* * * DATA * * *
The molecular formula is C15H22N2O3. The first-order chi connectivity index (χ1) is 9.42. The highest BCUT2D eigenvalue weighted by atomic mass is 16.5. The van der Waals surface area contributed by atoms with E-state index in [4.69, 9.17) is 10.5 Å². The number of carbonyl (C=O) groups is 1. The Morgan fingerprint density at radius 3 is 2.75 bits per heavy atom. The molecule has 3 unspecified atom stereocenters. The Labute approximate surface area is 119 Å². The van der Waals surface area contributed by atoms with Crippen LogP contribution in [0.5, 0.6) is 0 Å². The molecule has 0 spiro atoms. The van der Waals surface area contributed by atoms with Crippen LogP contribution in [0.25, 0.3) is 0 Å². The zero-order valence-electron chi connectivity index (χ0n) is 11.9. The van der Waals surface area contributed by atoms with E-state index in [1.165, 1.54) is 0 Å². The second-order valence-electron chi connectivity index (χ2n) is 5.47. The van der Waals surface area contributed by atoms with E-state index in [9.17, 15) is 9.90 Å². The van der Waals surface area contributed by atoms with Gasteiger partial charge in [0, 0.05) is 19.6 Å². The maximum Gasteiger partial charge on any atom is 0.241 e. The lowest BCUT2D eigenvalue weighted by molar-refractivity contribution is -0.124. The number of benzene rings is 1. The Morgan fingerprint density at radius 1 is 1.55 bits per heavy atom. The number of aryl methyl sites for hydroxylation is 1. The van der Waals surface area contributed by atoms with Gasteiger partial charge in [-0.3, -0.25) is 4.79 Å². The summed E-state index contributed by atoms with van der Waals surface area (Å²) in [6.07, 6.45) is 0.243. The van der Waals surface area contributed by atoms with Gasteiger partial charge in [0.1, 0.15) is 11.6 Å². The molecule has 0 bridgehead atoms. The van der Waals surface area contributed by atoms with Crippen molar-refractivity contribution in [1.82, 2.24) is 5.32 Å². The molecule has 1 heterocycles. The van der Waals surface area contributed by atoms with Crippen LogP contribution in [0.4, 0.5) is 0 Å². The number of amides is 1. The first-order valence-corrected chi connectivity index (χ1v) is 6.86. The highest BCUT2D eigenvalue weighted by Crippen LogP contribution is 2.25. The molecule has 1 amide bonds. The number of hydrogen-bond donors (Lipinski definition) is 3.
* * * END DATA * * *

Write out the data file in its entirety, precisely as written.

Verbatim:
The molecular formula is C15H22N2O3. The first-order chi connectivity index (χ1) is 9.42. The highest BCUT2D eigenvalue weighted by atomic mass is 16.5. The van der Waals surface area contributed by atoms with E-state index in [4.69, 9.17) is 10.5 Å². The number of carbonyl (C=O) groups is 1. The Morgan fingerprint density at radius 3 is 2.75 bits per heavy atom. The molecule has 3 unspecified atom stereocenters. The Labute approximate surface area is 119 Å². The van der Waals surface area contributed by atoms with Crippen LogP contribution in [0.5, 0.6) is 0 Å². The molecule has 0 spiro atoms. The van der Waals surface area contributed by atoms with Crippen LogP contribution in [0.25, 0.3) is 0 Å². The zero-order valence-electron chi connectivity index (χ0n) is 11.9. The van der Waals surface area contributed by atoms with E-state index in [1.165, 1.54) is 0 Å². The second-order valence-electron chi connectivity index (χ2n) is 5.47. The van der Waals surface area contributed by atoms with E-state index in [9.17, 15) is 9.90 Å². The van der Waals surface area contributed by atoms with Gasteiger partial charge in [0, 0.05) is 19.6 Å². The maximum Gasteiger partial charge on any atom is 0.241 e. The lowest BCUT2D eigenvalue weighted by molar-refractivity contribution is -0.124. The number of benzene rings is 1. The Morgan fingerprint density at radius 1 is 1.55 bits per heavy atom. The number of aryl methyl sites for hydroxylation is 1. The van der Waals surface area contributed by atoms with Gasteiger partial charge in [-0.3, -0.25) is 4.79 Å². The summed E-state index contributed by atoms with van der Waals surface area (Å²) in [6.07, 6.45) is 0.243. The van der Waals surface area contributed by atoms with Gasteiger partial charge in [0.1, 0.15) is 11.6 Å². The molecule has 0 bridgehead atoms. The van der Waals surface area contributed by atoms with Crippen molar-refractivity contribution in [1.82, 2.24) is 5.32 Å². The molecule has 1 heterocycles. The van der Waals surface area contributed by atoms with Crippen LogP contribution in [0.4, 0.5) is 0 Å². The number of amides is 1. The first-order valence-corrected chi connectivity index (χ1v) is 6.86. The highest BCUT2D eigenvalue weighted by Crippen LogP contribution is 2.25. The molecule has 1 amide bonds. The number of hydrogen-bond donors (Lipinski definition) is 3.